If you saw The Great Hack on Netflix, you would think that Facebook is a little more aware of the games that people play with their data and the influence that this has on political choices. It is in itself also busy, for example, by screening posts for fake news. But how it handles political fake news, that could be better. From January to October this year no less than 159 million fake news were shown on Facebook.
Action group Avaaz has this revealed in a report, based on the hundred most popular Facebook posts that have been misleadingly flagged by fact-checking companies (independent of Facebook). Now 100 posts is a lot, but the fact that these have been displayed 158.9 million times and has received a like or response 8.9 million times is shocking.
Now, a part of those likes can also come from people who realize that it is fake news. For example, the “news” that Donald Trump’s grandfather was a pimp was, of course, quite hilarious. But the moment it is said in such a message that the father of the American president is a member of the Ku Klux Klan, it becomes more difficult.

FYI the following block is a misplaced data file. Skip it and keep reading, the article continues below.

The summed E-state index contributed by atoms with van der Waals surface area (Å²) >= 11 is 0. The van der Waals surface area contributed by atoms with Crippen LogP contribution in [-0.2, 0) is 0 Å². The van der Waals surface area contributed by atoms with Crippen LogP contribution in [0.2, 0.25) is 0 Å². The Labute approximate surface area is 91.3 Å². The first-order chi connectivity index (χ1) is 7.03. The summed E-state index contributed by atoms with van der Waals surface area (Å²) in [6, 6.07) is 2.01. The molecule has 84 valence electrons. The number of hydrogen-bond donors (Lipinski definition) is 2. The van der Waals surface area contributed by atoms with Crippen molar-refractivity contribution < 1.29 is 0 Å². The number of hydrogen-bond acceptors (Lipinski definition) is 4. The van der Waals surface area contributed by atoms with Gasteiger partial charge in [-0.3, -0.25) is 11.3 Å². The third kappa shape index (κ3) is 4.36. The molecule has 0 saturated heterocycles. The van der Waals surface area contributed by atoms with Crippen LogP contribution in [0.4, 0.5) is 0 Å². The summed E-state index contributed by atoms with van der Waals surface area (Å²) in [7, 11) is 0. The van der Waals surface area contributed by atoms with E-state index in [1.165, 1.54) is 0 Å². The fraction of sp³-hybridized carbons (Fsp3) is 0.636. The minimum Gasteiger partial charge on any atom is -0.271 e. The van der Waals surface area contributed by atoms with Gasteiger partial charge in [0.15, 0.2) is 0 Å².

Fake news is very negative in most cases. Only 9 percent of the reporting was positive. The fake news is more often about the Democrats (62 percent) than the Republicans (29 percent). We will not make any assumptions about this, but the fact is that there is an enormous amount of fake news on the social platform. Fake news that Facebook can do considerably more about, according to Avaaz. And Avaaz is not alone in this. The fact checkers who check Facebook have already indicated that the Zuckerberg platform is not open enough.
Although fake news will become even more important in 2020 in view of the presidential elections in America, the focus is already on this year. Instagram has just launched an option to raise fake news. In addition, YouTube earlier this year mistakenly viewed the streams with the Notre Dame fire for fake news. It is therefore not only complicated to address what is fake, but also what is not fake.